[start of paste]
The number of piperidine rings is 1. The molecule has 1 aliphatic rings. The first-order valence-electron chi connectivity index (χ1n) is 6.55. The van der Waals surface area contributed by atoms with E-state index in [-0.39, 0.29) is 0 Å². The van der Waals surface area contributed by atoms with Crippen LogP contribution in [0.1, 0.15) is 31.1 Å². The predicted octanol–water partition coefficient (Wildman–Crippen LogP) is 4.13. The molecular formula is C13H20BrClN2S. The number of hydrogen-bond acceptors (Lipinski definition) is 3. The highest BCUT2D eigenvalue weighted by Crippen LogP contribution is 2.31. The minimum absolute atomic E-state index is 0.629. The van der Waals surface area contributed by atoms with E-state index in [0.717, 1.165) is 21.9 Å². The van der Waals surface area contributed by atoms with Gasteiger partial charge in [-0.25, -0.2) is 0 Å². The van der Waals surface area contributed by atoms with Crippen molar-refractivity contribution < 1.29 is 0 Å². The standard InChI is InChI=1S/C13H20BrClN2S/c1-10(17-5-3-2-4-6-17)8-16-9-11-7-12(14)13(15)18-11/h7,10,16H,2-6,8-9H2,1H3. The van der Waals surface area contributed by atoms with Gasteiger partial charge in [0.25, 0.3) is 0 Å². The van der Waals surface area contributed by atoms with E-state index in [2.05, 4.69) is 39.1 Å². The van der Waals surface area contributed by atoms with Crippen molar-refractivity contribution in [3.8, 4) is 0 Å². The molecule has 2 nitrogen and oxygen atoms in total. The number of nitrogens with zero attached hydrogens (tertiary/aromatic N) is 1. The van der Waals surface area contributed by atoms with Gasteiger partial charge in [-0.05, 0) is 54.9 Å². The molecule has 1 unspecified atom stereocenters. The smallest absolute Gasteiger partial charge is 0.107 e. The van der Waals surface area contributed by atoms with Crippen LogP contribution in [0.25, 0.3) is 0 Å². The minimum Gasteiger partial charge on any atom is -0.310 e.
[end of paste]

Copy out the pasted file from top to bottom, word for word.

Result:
The number of piperidine rings is 1. The molecule has 1 aliphatic rings. The first-order valence-electron chi connectivity index (χ1n) is 6.55. The van der Waals surface area contributed by atoms with E-state index in [-0.39, 0.29) is 0 Å². The van der Waals surface area contributed by atoms with Crippen LogP contribution in [0.1, 0.15) is 31.1 Å². The predicted octanol–water partition coefficient (Wildman–Crippen LogP) is 4.13. The molecular formula is C13H20BrClN2S. The number of hydrogen-bond acceptors (Lipinski definition) is 3. The highest BCUT2D eigenvalue weighted by Crippen LogP contribution is 2.31. The minimum absolute atomic E-state index is 0.629. The van der Waals surface area contributed by atoms with E-state index in [0.717, 1.165) is 21.9 Å². The van der Waals surface area contributed by atoms with Gasteiger partial charge in [-0.25, -0.2) is 0 Å². The van der Waals surface area contributed by atoms with Crippen molar-refractivity contribution < 1.29 is 0 Å². The standard InChI is InChI=1S/C13H20BrClN2S/c1-10(17-5-3-2-4-6-17)8-16-9-11-7-12(14)13(15)18-11/h7,10,16H,2-6,8-9H2,1H3. The van der Waals surface area contributed by atoms with Gasteiger partial charge in [0.25, 0.3) is 0 Å². The van der Waals surface area contributed by atoms with E-state index in [2.05, 4.69) is 39.1 Å². The van der Waals surface area contributed by atoms with Crippen molar-refractivity contribution in [3.8, 4) is 0 Å². The molecule has 2 nitrogen and oxygen atoms in total. The number of nitrogens with zero attached hydrogens (tertiary/aromatic N) is 1. The van der Waals surface area contributed by atoms with Gasteiger partial charge in [-0.05, 0) is 54.9 Å². The molecule has 1 unspecified atom stereocenters. The smallest absolute Gasteiger partial charge is 0.107 e. The van der Waals surface area contributed by atoms with Crippen LogP contribution in [0.25, 0.3) is 0 Å². The minimum Gasteiger partial charge on any atom is -0.310 e.